Among Secular Whites, Clinton and Rudy Split Support
Matthew C. Nisbet, Ph.D. is Associate Professor of Communication Studies, Public Policy, and Urban Affairs at Northeastern University. Nisbet studies the role of communication and advocacy in policymaking and public affairs, focusing on debates over over climate change, energy, and sustainability. Among awards and recognition, Nisbet has been a Visiting Shorenstein Fellow on Press, Politics, and Public Policy at Harvard University's Kennedy School of Government, a Health Policy Investigator at the Robert Wood Johnson Foundation, and a Google Science Communication Fellow. In 2011, the editors at the journal Nature recommended Nisbet's research as “essential reading for anyone with a passing interest in the climate change debate,” and the New Republic highlighted his work as a “fascinating dissection of the shortcomings of climate activism."
Gallup has released an analysis of how support for various presidential candidates breaks down by church attendance. Somewhat surprisingly, in a general election match up, Hillary and Rudy are neck and neck among non-church going whites.
Most of this aggregate split is attributable to the ambivalence of non-church going independents. Here's what Gallup reports:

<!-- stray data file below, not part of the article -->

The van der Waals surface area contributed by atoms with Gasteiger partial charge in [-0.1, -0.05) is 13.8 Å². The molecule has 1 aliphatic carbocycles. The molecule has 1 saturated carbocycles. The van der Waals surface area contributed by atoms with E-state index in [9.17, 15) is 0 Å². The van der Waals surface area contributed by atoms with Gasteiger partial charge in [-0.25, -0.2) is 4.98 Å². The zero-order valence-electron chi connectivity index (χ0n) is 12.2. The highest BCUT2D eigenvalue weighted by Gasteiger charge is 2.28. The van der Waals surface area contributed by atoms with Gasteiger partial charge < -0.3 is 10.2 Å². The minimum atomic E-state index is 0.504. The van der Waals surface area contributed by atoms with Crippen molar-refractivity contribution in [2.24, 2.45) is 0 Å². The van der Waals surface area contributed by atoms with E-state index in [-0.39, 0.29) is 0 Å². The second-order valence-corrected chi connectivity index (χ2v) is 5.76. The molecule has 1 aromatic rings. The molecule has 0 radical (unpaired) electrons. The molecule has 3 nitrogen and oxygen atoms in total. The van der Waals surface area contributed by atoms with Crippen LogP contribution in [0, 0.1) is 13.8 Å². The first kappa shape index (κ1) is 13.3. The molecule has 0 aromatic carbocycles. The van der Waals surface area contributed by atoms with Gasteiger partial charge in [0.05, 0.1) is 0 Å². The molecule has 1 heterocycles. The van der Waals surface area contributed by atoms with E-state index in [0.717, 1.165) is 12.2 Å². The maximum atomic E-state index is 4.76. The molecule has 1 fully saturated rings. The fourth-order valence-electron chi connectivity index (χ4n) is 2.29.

Overall, 54% of whites say they would vote for Giuliani if the election was being held today, while 41% would vote for Clinton. This is testimony in and of itself to the dependence Democrats have on ethnic, non-white voters to win elections. But white voters are by no means monolithic in their support for Giuliani. White frequent churchgoers are particularly likely to support Giuliani over Clinton. Six in 10 whites who attend church at least monthly pick Giuliani, while only about one-third pick Clinton. But among that group of whites who seldom or never attend church, it's a different story. Clinton has a slight 3-point advantage over Giuliani among whites who seldom or never go to church, 49% to 46%. This relationship between religion and choice of candidate occurs for the most part among whites who classify themselves as independents -- who are by definition less likely to be firmly attached to one party or the other's candidate. Among voters who identify as Republicans or Democrats, however, there is substantial party loyalty; the strong majority of both white Republicans and white Democrats -- regardless of how frequently they attend church services -- say they would vote for their party's candidate.
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